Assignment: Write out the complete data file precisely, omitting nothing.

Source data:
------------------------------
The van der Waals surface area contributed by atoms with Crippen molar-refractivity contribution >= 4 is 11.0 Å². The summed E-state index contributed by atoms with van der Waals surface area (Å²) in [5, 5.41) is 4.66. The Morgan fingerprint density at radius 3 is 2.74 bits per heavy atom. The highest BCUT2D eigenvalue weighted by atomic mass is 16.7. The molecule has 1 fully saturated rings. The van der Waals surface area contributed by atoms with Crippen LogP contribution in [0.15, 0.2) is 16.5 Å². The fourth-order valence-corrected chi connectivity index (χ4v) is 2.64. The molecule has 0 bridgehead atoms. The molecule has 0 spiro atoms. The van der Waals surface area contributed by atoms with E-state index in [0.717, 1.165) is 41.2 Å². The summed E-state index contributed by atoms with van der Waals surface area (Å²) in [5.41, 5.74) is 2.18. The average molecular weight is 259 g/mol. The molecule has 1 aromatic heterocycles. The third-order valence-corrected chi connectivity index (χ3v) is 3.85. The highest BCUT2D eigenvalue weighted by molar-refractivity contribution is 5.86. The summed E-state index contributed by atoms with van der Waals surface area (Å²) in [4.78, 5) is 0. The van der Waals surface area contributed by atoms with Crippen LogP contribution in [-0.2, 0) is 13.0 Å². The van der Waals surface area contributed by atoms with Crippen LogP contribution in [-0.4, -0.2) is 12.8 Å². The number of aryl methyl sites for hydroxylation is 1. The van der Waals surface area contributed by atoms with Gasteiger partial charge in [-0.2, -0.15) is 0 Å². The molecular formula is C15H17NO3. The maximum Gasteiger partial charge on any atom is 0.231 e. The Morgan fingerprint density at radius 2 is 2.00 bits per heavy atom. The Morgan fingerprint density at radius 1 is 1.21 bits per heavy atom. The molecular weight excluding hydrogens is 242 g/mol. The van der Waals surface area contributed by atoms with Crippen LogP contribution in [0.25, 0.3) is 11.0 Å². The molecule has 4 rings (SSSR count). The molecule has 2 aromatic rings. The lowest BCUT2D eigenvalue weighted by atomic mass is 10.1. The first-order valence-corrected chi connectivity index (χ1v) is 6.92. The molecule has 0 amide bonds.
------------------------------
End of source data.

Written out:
The van der Waals surface area contributed by atoms with Crippen molar-refractivity contribution >= 4 is 11.0 Å². The summed E-state index contributed by atoms with van der Waals surface area (Å²) in [5, 5.41) is 4.66. The Morgan fingerprint density at radius 3 is 2.74 bits per heavy atom. The highest BCUT2D eigenvalue weighted by atomic mass is 16.7. The molecule has 1 fully saturated rings. The van der Waals surface area contributed by atoms with Crippen LogP contribution in [0.15, 0.2) is 16.5 Å². The fourth-order valence-corrected chi connectivity index (χ4v) is 2.64. The molecule has 0 bridgehead atoms. The molecule has 0 spiro atoms. The van der Waals surface area contributed by atoms with E-state index in [0.717, 1.165) is 41.2 Å². The summed E-state index contributed by atoms with van der Waals surface area (Å²) in [5.41, 5.74) is 2.18. The average molecular weight is 259 g/mol. The molecule has 1 aromatic heterocycles. The third-order valence-corrected chi connectivity index (χ3v) is 3.85. The highest BCUT2D eigenvalue weighted by molar-refractivity contribution is 5.86. The summed E-state index contributed by atoms with van der Waals surface area (Å²) in [4.78, 5) is 0. The van der Waals surface area contributed by atoms with Crippen LogP contribution in [-0.2, 0) is 13.0 Å². The van der Waals surface area contributed by atoms with Crippen LogP contribution in [-0.4, -0.2) is 12.8 Å². The number of aryl methyl sites for hydroxylation is 1. The van der Waals surface area contributed by atoms with Gasteiger partial charge in [-0.2, -0.15) is 0 Å². The molecular formula is C15H17NO3. The maximum Gasteiger partial charge on any atom is 0.231 e. The Morgan fingerprint density at radius 2 is 2.00 bits per heavy atom. The Morgan fingerprint density at radius 1 is 1.21 bits per heavy atom. The molecular weight excluding hydrogens is 242 g/mol. The van der Waals surface area contributed by atoms with Crippen LogP contribution in [0.25, 0.3) is 11.0 Å². The molecule has 4 rings (SSSR count). The molecule has 2 aromatic rings. The lowest BCUT2D eigenvalue weighted by atomic mass is 10.1. The first-order valence-corrected chi connectivity index (χ1v) is 6.92. The molecule has 0 amide bonds.